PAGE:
The instructional materials partially meet the expectations of the criteria around alignment to the standards. Most questions, tasks, and assignments are text dependent/specific, and culminating tasks represent the demands of the standards. Speaking and listening work is limited and does not include comprehensive supports for teachers to employ practice with academic vocabulary and discussion work over the course of the school year. Writing lessons are many and include connections to the types and on-demand requirements put forth by the standards, and the materials include support for teaching revision. The grammar instruction included partially prepares students for the needs of the grade level.

Indicator 1g

Most questions, tasks, and assignments are text dependent/specific, requiring students to engage with the text directly (drawing on textual evidence to support both what is explicit as well as valid inferences from the text).
2/2
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Indicator Rating Details

The instructional materials reviewed for Grade 11 meet the criteria that most questions, tasks, and assignments are text dependent/specific, requiring students to engage with the text directly (drawing on textual evidence to support both what is explicit as well as valid inferences from the text; this may include work with mentor texts as well).

The materials include a range of text dependent questions and tasks throughout each unit. Questions and tasks cover a wide continuum of standards and strategies. Each unit offers many opportunities for students to engage in evidence-based discussions and activities. Most of the questions and tasks are text-dependent and ask students to engage with the text directly. Students are given opportunities to use evidence pulled directly from the text as well as make inferences.

Before each text, students are directed to take notes in the Reader/Writer Notebook as they read. Most questions in the margins of the text require students to note and interpret grammatical, literary, and rhetorical features. Each excerpt has close read questions which are on the page next to the text itself for students and teachers to reference directly. Key passages are outlined in a red box with text-dependent questions for the teacher. At the end of each selection or compared groups of selections there is a section of three to five questions sub-headed Text Analysis Questions. These questions guide students directly back to the text. Questions and tasks cover comprehension, summarizing, clarifying, drawing conclusions, making inferences evaluating, synthesizing ideas, and analyzing and identifying literary devices.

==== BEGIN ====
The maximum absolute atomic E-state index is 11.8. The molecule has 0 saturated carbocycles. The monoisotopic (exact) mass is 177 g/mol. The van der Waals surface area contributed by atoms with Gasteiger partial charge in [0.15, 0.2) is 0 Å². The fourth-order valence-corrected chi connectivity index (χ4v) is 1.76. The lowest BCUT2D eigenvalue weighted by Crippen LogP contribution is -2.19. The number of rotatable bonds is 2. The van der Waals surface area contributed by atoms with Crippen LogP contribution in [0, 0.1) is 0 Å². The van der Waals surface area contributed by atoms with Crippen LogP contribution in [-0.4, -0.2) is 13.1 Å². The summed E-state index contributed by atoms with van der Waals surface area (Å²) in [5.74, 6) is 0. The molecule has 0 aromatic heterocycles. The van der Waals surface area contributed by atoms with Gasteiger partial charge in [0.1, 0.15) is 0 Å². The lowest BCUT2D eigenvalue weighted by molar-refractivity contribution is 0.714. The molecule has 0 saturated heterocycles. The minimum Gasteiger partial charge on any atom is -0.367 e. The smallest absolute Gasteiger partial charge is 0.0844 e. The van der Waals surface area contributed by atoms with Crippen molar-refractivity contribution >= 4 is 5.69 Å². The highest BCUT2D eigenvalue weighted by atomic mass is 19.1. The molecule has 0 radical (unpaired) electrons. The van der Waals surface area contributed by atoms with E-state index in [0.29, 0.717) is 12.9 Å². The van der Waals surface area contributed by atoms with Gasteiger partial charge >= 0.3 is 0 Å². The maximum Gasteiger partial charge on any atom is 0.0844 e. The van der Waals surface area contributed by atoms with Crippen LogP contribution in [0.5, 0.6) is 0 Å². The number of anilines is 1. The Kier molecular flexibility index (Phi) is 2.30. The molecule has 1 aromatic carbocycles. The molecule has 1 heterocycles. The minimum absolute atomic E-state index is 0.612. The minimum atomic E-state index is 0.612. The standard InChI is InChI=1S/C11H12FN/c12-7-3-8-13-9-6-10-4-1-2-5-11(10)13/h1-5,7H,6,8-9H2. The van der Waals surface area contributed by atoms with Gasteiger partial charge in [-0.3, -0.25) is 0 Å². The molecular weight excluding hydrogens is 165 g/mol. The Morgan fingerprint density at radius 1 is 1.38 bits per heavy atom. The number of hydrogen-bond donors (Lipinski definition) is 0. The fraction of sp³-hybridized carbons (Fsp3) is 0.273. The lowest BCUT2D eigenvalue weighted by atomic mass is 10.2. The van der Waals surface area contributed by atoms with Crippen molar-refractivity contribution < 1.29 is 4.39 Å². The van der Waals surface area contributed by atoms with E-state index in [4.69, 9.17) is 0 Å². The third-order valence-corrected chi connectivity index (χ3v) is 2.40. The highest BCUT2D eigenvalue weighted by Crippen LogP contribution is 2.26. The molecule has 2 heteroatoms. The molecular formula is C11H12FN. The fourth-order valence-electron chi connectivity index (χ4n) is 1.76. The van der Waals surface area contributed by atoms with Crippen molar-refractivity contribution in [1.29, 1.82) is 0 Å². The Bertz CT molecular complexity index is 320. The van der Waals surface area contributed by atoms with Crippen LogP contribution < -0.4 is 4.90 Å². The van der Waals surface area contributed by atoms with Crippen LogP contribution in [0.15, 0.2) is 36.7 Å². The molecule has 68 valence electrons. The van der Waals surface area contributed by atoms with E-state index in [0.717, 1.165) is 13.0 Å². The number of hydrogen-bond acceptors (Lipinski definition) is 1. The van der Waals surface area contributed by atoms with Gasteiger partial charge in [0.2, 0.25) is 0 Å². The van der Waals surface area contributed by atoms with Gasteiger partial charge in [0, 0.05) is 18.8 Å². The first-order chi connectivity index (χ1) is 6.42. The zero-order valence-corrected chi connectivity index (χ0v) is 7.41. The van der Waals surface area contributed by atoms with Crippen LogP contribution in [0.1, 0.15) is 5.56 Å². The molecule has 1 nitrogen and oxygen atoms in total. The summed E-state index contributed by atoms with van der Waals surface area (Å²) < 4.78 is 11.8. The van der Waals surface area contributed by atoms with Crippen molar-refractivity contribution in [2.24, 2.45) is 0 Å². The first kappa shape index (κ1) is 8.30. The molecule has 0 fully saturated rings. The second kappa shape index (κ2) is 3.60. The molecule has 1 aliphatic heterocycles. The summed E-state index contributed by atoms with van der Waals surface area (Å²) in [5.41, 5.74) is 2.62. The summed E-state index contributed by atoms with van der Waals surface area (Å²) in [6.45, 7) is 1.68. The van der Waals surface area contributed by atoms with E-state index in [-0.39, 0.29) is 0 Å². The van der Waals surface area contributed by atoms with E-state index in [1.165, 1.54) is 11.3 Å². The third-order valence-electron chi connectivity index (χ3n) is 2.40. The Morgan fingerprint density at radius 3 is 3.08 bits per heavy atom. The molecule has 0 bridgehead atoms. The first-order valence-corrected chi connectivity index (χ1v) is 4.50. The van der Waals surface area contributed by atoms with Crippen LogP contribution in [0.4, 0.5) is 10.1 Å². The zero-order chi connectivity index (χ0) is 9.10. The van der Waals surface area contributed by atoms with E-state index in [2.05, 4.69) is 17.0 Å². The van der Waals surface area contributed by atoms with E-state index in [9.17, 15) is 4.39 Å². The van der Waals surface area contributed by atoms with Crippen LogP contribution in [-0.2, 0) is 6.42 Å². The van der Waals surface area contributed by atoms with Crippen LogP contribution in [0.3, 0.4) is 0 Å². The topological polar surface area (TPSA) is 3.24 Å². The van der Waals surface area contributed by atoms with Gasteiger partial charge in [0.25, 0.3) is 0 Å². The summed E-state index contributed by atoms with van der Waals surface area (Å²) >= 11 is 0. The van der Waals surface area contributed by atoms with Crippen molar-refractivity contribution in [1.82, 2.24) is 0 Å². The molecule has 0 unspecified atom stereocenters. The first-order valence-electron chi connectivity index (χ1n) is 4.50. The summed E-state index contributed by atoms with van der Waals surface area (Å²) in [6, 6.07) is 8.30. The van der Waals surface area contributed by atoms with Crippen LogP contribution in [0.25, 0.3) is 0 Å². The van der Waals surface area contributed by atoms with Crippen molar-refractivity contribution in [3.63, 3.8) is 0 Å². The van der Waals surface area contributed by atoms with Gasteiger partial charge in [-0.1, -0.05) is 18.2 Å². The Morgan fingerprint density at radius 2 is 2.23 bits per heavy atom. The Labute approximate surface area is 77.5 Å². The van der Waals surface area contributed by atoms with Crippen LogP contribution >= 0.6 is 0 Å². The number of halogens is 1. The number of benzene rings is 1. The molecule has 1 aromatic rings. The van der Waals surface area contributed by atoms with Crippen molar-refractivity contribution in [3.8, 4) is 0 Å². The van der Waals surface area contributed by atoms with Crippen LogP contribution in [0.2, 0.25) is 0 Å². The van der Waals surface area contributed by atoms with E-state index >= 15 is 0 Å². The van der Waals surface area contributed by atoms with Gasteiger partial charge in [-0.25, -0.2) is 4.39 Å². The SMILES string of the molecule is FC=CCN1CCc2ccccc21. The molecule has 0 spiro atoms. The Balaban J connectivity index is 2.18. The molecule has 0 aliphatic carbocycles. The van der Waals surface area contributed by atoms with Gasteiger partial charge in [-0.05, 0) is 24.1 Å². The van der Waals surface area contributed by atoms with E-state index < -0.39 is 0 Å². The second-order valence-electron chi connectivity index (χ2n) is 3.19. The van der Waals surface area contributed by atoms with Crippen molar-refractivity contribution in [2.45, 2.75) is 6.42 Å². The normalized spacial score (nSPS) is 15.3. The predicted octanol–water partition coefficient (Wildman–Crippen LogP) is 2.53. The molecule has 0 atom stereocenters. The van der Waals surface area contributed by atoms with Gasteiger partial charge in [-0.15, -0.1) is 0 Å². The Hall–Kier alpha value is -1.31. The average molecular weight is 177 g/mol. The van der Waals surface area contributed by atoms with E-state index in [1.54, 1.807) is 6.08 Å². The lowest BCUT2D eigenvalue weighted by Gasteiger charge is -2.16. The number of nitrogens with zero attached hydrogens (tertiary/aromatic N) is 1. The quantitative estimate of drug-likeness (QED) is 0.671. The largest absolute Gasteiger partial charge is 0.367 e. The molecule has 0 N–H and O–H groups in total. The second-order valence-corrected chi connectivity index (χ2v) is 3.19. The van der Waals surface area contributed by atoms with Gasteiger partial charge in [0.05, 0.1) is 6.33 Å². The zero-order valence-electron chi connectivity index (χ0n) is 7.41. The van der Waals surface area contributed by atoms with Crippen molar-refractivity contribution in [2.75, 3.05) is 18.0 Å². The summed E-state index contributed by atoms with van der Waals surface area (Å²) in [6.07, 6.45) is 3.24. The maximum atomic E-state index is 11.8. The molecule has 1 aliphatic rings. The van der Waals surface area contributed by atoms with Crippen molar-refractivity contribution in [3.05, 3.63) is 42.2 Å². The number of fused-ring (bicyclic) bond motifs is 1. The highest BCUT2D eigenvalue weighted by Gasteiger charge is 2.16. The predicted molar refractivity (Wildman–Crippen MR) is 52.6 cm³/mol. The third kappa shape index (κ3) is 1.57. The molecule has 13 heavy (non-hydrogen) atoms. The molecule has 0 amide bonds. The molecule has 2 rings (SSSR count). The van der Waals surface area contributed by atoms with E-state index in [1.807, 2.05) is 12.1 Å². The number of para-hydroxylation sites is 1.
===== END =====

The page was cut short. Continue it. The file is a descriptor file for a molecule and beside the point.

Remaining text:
Students engage with and draw evidence from the texts through Tiered Discussion Prompts, After Reading Questions, Analyzing Visuals and Reading-Writing Connection questions and tasks. Examples of these include, but are not limited to:

  • In Unit 1, students study Early American Writing, students are asked to:
    • Summarize: What was life like in the Americas prior to the arrival if the Europeans?
    • Analyze: How do the William Wood and William Bradford quotations illustrate the clash of cultures that occurred when Europeans and Native Americans first met?
    • Evaluate: Were Wood and Bradford fair in their assessment of the landscape and population of North America?
  • In Unit 3, students read selected poetry by Emily Dickinson and answer, “What essential truths about death and dying does Dickinson convey in the following poems? Cite specific details.”
  • In Unit 4, students are asked to write down unfamiliar words from the frontier dialect of Mark Twain’s “The Notorious Jumping Frog of Calaveras County.” Questions beside the texts ask students to note features of the tall tale genre in the text.
  • In Unit 5, questions accompanying Zora Neale Hurston’s, “How It Feels to Be Colored Me” ask students to state the main ideas of designated passages, reread passages and analyze rhetorical technique, and observe how grammar and style serve to highlight particular details.
  • In Unit 5, students read the text, “My City” and analyze the visuals by describing, “What details in this photo correspond to the poet’s vision of the city?”
  • In Unit 6, after reading “Stride Toward Freedom” students:
    • Clarify: In King’s view, what three qualities must a movement have in order to achieve the goal of integration?
    • Synthesize Sources: Review the chart you created as you read both texts. What are the main differences between the two leaders? What beliefs, if any, do they have in common? Be specific with your answers.
    • Analyze Genres: Think about the two works you just read. How do these two genres allow people to express their opinions in similar and different ways?